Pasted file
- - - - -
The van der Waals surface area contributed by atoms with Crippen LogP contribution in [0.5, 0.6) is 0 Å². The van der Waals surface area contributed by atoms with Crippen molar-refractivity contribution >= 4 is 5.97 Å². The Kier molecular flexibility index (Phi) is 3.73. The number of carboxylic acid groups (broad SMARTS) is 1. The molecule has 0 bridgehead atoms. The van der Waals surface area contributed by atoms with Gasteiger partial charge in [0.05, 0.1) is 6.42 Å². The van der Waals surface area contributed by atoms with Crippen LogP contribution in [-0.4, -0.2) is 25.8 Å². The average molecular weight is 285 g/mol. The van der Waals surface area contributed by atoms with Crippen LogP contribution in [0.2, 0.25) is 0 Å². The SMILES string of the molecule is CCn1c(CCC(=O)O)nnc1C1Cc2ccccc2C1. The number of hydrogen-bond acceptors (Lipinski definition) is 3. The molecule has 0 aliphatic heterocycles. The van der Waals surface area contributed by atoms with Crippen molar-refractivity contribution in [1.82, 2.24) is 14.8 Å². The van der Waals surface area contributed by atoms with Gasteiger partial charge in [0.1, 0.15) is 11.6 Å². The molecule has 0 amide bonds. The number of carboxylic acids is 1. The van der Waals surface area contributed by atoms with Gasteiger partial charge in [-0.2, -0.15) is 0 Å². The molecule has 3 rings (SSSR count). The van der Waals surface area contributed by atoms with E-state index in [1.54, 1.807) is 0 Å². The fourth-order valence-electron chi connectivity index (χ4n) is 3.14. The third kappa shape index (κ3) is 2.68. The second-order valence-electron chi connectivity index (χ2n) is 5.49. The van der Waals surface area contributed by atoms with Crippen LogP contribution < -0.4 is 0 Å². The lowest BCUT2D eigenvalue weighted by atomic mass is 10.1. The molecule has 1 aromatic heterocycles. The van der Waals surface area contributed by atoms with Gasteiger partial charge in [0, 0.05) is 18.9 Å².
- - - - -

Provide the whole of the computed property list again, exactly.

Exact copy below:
The van der Waals surface area contributed by atoms with Crippen LogP contribution in [0.5, 0.6) is 0 Å². The van der Waals surface area contributed by atoms with Crippen molar-refractivity contribution >= 4 is 5.97 Å². The Kier molecular flexibility index (Phi) is 3.73. The number of carboxylic acid groups (broad SMARTS) is 1. The molecule has 0 bridgehead atoms. The van der Waals surface area contributed by atoms with Gasteiger partial charge in [0.05, 0.1) is 6.42 Å². The van der Waals surface area contributed by atoms with Crippen LogP contribution in [-0.4, -0.2) is 25.8 Å². The average molecular weight is 285 g/mol. The van der Waals surface area contributed by atoms with Crippen LogP contribution in [0.2, 0.25) is 0 Å². The SMILES string of the molecule is CCn1c(CCC(=O)O)nnc1C1Cc2ccccc2C1. The number of hydrogen-bond acceptors (Lipinski definition) is 3. The molecule has 0 aliphatic heterocycles. The van der Waals surface area contributed by atoms with Crippen molar-refractivity contribution in [1.82, 2.24) is 14.8 Å². The van der Waals surface area contributed by atoms with Gasteiger partial charge in [0.1, 0.15) is 11.6 Å². The molecule has 0 amide bonds. The number of carboxylic acids is 1. The van der Waals surface area contributed by atoms with Gasteiger partial charge in [-0.2, -0.15) is 0 Å². The molecule has 3 rings (SSSR count). The van der Waals surface area contributed by atoms with E-state index in [1.54, 1.807) is 0 Å². The fourth-order valence-electron chi connectivity index (χ4n) is 3.14. The third kappa shape index (κ3) is 2.68. The second-order valence-electron chi connectivity index (χ2n) is 5.49. The van der Waals surface area contributed by atoms with Crippen LogP contribution < -0.4 is 0 Å². The lowest BCUT2D eigenvalue weighted by atomic mass is 10.1. The molecule has 1 aromatic heterocycles. The van der Waals surface area contributed by atoms with Gasteiger partial charge in [0, 0.05) is 18.9 Å².